The anti-cancer properties of EFEMP1 were initially thought to be derived from direct targeting of endothelial cell proliferation to suppress angiogenesis in cancer . The tumor suppressive role of EFEMP1 has been confirmed in cancers from several organs, including brain, breast, colon, lung, liver, nasopharynx, and prostate [10-16]. Anti-cancer correlations with improved patient prognosis have been based on findings of hypermethylation of the EFEMP1 gene [10-16], down-regulated EFEMP1 expression in cancer specimens and derived cancer cell line [10-12, 15-16], and positive correlations of EFEMP1 expression with suppressed lymph-node metastasis [14, 16] and overall survival [11-17]. Anti-cancer effects have also been confirmed in vitro through characterization of EFEMP1 function in cell lines derived from human lung cancers [10, 18], nasopharyngeal carcinomas , and malignant gliomas . In addition to observation of angiostatic effects, additional mechanisms underlying EFEMP1’s tumor suppression function that have since come to light include attenuation of EGFR/AKT-mediated growth signaling activities [14, 17] and reduction of MMP-induced cancer cell invasion .
A potential oncogenic role of EFEMP1 was identified in cervical carcinoma  and pleural mesothelioma , and has been found in a human pancreatic carcinoma-derived cell line , a chemically induced rat glioma cell line, and in human glioma-derived stem-like glioma cells [22, 23]. The above reported findings showed dual functions of EFEMP1 in cancer as being both tumor suppressive and tumor promoting. Within specific cancer cell contexts, EFEMP1 may promote  or suppress [14, 17] cell growth, by enhancing or reducing AKT phosphorylation, respectively.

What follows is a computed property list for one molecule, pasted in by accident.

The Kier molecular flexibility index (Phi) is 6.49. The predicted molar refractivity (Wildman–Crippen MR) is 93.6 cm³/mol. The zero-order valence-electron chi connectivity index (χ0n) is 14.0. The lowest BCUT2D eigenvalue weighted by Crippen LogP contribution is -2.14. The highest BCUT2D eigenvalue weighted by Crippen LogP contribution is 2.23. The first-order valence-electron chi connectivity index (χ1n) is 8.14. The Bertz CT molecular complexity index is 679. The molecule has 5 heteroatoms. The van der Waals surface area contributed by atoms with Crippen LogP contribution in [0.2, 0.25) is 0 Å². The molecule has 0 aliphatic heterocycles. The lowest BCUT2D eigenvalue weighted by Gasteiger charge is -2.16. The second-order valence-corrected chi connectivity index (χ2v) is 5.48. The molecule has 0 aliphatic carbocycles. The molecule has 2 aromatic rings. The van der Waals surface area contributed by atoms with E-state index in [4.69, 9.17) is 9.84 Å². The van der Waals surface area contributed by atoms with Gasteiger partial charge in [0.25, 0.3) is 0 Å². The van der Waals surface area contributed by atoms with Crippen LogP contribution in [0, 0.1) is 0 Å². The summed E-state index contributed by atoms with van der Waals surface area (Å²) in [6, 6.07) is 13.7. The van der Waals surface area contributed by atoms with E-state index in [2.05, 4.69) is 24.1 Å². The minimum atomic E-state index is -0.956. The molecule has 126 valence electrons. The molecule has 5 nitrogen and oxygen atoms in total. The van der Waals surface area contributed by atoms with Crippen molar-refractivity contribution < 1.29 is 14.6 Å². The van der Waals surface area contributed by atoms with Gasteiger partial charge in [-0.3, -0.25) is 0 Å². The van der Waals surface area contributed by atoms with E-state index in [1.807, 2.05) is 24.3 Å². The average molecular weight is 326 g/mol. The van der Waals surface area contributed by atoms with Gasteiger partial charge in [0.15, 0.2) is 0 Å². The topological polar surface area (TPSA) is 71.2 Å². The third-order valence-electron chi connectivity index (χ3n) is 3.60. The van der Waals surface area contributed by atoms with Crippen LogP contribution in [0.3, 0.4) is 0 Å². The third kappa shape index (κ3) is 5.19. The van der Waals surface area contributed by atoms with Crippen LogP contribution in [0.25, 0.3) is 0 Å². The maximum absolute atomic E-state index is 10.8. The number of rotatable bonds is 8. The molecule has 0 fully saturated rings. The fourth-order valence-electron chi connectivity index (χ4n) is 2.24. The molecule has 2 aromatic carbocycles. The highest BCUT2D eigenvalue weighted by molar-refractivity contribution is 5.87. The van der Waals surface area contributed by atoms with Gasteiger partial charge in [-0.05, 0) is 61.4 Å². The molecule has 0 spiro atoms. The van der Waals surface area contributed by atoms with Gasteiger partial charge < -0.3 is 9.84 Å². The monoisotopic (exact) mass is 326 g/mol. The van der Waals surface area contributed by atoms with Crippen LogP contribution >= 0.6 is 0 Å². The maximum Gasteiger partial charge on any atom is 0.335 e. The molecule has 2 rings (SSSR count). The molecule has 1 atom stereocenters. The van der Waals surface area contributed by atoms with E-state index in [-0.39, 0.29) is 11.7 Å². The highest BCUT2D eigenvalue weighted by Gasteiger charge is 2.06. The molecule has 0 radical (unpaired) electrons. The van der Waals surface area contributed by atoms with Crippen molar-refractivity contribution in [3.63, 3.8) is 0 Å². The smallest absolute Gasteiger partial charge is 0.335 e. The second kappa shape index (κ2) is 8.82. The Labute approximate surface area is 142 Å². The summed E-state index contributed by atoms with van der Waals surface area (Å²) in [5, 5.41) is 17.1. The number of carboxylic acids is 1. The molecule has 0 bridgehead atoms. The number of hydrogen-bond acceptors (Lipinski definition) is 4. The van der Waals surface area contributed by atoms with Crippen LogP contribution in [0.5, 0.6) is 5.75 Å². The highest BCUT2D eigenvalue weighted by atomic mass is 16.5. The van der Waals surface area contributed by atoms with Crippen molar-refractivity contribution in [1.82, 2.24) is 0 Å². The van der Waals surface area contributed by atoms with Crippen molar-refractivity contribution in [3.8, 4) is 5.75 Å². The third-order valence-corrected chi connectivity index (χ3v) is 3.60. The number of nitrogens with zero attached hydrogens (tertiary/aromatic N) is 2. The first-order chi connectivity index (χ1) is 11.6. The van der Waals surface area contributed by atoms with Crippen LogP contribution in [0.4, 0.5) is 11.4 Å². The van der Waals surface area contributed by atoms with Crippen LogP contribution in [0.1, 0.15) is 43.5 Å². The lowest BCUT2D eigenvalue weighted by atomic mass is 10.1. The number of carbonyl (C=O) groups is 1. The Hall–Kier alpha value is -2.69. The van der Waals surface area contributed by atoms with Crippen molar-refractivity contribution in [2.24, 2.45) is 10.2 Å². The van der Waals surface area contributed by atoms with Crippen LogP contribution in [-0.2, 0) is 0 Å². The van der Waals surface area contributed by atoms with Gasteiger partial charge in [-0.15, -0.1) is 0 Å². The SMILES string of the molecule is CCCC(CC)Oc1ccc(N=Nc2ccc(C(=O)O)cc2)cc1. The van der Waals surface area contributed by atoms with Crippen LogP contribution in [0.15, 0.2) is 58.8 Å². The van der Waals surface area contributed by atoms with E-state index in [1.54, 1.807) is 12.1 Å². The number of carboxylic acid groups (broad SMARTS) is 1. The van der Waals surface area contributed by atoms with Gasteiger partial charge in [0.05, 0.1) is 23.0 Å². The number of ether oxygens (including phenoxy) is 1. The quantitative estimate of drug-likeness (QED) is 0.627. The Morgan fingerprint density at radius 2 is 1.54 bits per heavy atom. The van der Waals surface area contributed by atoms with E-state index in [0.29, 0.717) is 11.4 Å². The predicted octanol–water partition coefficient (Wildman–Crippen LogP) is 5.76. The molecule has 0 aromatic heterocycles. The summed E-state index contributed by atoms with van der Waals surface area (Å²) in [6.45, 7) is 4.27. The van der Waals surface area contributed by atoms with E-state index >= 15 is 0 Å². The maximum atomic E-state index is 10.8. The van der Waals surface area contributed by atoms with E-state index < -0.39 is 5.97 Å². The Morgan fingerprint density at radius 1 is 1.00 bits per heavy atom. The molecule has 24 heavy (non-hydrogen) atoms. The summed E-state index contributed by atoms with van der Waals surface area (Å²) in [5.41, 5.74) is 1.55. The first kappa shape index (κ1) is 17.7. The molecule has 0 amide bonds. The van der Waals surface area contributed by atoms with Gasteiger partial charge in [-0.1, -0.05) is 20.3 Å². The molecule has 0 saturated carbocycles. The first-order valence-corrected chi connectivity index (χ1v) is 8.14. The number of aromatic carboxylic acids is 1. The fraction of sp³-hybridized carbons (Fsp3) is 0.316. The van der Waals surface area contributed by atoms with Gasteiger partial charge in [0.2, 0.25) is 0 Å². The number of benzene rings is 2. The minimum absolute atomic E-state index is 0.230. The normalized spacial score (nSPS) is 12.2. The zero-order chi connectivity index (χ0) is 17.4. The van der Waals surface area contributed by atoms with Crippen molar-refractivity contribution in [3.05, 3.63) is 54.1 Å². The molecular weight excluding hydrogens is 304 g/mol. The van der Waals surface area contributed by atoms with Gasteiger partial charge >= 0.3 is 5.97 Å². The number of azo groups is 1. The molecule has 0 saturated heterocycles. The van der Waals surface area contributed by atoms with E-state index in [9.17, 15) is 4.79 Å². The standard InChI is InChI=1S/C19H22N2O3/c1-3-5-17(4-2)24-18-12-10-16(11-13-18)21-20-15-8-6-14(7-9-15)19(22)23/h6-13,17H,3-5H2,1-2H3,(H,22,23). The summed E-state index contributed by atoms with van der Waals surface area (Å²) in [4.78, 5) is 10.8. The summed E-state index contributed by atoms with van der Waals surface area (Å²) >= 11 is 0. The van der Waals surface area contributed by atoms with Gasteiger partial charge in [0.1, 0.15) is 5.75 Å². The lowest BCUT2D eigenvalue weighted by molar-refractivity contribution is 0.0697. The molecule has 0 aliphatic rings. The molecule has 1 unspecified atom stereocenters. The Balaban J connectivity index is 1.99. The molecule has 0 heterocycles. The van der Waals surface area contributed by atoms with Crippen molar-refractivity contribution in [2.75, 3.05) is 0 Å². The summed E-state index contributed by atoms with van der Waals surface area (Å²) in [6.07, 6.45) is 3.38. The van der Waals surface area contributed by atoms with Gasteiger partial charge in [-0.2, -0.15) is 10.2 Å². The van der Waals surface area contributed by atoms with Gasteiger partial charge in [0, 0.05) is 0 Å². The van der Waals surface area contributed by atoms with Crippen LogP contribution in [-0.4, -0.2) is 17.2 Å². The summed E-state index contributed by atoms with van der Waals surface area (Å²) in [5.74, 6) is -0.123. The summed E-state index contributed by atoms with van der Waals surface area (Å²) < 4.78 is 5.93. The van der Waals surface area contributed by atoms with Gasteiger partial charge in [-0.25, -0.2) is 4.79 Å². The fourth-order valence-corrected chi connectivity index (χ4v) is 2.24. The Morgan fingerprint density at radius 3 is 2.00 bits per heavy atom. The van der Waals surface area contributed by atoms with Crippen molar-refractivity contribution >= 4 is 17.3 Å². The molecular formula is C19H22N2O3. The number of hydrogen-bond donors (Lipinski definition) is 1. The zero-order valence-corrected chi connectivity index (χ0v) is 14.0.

Consistent with its role as an extracellular matrix protein, EFEMP1’s function in cancer was demonstrated to be an effect in the extracellular compartment, by using a purified human recombinant EFEMP1 protein [9, 17, 24]. These observations suggested that EFEMP1 might have potential benefits in cancer therapy, because its effects appear not to be dependent upon intracellular incorporation, and because the kinetics of extracellular incorporation of a therapeutic agent are far more consistent and predictable than those of intracellular incorporation.
Given the potentially conflicting roles of EFEMP1 for cancer biology in general, and the importance of the EGFR signaling pathway in glioma biology, we studied its suppression of EGFR signaling pathways and tumorigenicity in different glioma cells with or without expression of EGFR, and the prognostic values in different sets of glioma patients, dichotomized based on the expression level of EGFR. Overall data from glioma experimental models and the patient prognosis values consistently demonstrates that EFEMP1 is tumor-suppressive in gliomas driven by activation of EGFR signaling pathways.
EFEMP1 maintains low levels of EGFR signaling activity and tumorigenesis